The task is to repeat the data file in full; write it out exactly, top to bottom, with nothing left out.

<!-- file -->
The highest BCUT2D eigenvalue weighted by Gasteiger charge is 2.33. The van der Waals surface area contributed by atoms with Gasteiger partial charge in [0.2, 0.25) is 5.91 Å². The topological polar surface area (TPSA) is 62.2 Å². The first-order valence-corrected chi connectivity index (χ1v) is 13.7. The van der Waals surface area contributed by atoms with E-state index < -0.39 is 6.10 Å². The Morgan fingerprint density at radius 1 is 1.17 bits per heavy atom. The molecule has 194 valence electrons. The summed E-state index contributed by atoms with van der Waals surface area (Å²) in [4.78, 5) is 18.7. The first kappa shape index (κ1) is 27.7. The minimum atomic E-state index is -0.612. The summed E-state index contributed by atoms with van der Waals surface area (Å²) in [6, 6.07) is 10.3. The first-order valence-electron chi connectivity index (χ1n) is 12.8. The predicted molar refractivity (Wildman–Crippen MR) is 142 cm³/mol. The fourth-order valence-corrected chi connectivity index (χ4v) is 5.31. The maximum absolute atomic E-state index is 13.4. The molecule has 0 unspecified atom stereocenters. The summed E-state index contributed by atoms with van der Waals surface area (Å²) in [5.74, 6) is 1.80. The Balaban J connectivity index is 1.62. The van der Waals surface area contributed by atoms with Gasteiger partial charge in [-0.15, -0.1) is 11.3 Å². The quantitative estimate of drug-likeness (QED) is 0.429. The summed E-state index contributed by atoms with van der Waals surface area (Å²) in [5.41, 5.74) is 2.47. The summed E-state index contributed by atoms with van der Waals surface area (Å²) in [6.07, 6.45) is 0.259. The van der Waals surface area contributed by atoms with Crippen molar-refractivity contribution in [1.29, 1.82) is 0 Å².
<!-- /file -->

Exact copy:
The highest BCUT2D eigenvalue weighted by Gasteiger charge is 2.33. The van der Waals surface area contributed by atoms with Gasteiger partial charge in [0.2, 0.25) is 5.91 Å². The topological polar surface area (TPSA) is 62.2 Å². The first-order valence-corrected chi connectivity index (χ1v) is 13.7. The van der Waals surface area contributed by atoms with E-state index < -0.39 is 6.10 Å². The Morgan fingerprint density at radius 1 is 1.17 bits per heavy atom. The molecule has 194 valence electrons. The summed E-state index contributed by atoms with van der Waals surface area (Å²) in [4.78, 5) is 18.7. The first kappa shape index (κ1) is 27.7. The minimum atomic E-state index is -0.612. The summed E-state index contributed by atoms with van der Waals surface area (Å²) in [6, 6.07) is 10.3. The first-order valence-electron chi connectivity index (χ1n) is 12.8. The predicted molar refractivity (Wildman–Crippen MR) is 142 cm³/mol. The fourth-order valence-corrected chi connectivity index (χ4v) is 5.31. The maximum absolute atomic E-state index is 13.4. The molecule has 0 unspecified atom stereocenters. The summed E-state index contributed by atoms with van der Waals surface area (Å²) in [5.74, 6) is 1.80. The Balaban J connectivity index is 1.62. The van der Waals surface area contributed by atoms with Gasteiger partial charge in [-0.15, -0.1) is 11.3 Å². The quantitative estimate of drug-likeness (QED) is 0.429. The summed E-state index contributed by atoms with van der Waals surface area (Å²) in [5.41, 5.74) is 2.47. The summed E-state index contributed by atoms with van der Waals surface area (Å²) in [6.07, 6.45) is 0.259. The van der Waals surface area contributed by atoms with Crippen molar-refractivity contribution in [1.29, 1.82) is 0 Å².